Piddle Valley bridleway2 min read

In the Piddle Valley, north of Dorchester in Dorset, a 2.5-mile bridleway has been a historic link between the three villages of Piddletrenthide, White Lackington, and Piddlehinton. Today it is in a parlous state. The Piddle Path Action Team writes of its efforts to restore it.

The bridleway today is in places impassable for much of the year, due to flooding and deep mud which dries in rutted tracks after tractors have passed through. This forces users onto the busy, hazardous B3143 that runs parallel to the bridleway.

Flooded bridleway in the Piddle Valley, Dorset

Flooded bridleway in the Piddle Valley, Dorset

Our campaign group recently joined the society for advice on how to restore this lovely, but poorly-maintained, bridleway. Our aim is to work with Dorset Council, the highway authority, to make the bridleway passable all year round, thus providing a safe route to school, and to the local facilities, by foot, bicycle or horse.

The campaign has the support of the local first school, the Piddle Valley Parish Council, two churches, local businesses (including an equestrian one), and Dorset’s high sheriff. We have obtained good media coverage.
Our main challenges are that Dorset Council insisted that we need the permission from the landowners, and match funding. We believed that we could get funding due to the level of support. However, it has been difficult to identify the landowners (the council cannot tell us, and the Land Registry is incomplete); once we had done so we had to convince them. So far one has said yes, one has said no, and the other is not responding.

Maintenance
After speaking with the society, we learnt that Dorset Council was indeed responsible for maintenance on the bridleway. It took 11 months for us to get a meeting with the council, and we still have neither a spec nor costings, so we cannot start fund-raising. Since we mentioned that it is responsible for maintenance, the council has asked us to log the issues and distinguish maintenance issues from improvement ones.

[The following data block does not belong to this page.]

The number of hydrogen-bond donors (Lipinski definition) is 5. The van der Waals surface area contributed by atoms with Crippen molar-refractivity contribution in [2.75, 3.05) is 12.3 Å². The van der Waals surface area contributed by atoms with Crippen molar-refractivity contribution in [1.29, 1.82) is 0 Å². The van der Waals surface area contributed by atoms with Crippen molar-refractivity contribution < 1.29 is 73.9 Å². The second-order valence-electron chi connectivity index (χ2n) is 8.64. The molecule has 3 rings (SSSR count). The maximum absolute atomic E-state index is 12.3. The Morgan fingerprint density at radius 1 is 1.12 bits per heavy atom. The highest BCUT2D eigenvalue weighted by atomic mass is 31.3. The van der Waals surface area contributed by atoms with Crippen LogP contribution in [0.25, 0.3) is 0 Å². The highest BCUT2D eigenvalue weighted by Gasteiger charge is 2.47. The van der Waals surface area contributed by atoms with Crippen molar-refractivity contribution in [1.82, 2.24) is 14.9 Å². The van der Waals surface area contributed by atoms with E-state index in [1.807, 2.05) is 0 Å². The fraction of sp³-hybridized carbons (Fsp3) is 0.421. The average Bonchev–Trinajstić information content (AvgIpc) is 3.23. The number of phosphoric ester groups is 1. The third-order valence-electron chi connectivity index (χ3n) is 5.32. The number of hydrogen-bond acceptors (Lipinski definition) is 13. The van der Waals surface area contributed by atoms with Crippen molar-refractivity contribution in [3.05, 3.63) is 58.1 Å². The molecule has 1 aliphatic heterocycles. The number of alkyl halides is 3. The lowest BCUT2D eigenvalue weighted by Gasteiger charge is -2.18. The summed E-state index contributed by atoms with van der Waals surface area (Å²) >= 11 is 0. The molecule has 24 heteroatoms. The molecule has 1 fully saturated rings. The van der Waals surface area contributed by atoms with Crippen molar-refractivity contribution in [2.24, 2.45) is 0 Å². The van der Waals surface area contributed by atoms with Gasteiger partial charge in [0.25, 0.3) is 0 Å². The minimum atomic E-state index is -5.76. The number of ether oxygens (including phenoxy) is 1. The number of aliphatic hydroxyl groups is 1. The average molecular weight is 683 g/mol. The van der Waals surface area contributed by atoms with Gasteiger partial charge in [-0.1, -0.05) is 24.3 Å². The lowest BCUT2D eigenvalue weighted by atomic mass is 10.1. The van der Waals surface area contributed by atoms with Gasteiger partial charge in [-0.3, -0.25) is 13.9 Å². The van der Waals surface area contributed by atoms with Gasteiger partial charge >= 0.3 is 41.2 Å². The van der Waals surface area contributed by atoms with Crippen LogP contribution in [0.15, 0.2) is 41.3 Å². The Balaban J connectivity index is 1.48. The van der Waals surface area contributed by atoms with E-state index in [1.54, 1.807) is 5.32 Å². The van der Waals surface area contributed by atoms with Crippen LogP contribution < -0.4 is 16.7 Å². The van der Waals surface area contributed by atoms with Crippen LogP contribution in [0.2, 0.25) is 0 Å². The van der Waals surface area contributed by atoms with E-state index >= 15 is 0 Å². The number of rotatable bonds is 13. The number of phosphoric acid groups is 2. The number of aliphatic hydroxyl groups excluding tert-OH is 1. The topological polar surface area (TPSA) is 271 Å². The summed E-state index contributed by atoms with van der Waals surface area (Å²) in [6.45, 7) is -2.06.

The other challenge is local resistance. From surveys, discussions, and awareness events it is clear that we have the support of the vast majority of residents. However, there is a handful who are not in favour, and they are loud and influential. It has been difficult to have a dialogue with them and to bust the myths about the project: for example, some think we want to create a tarmac cycle-path, while others claim we want to convert the bridleway into a byway open to all traffic.
We should like to hear from any society members who have worked on a similar project or have advice for us.

Please contact mariadefig@yahoo.co.uk or visit our website and our Facebook page, Piddle Path Improvement Plan.

 

This article first appeared in our member magazine, Open Space – Autumn 2021.

Join the discussion

0 Shares

Posted in ,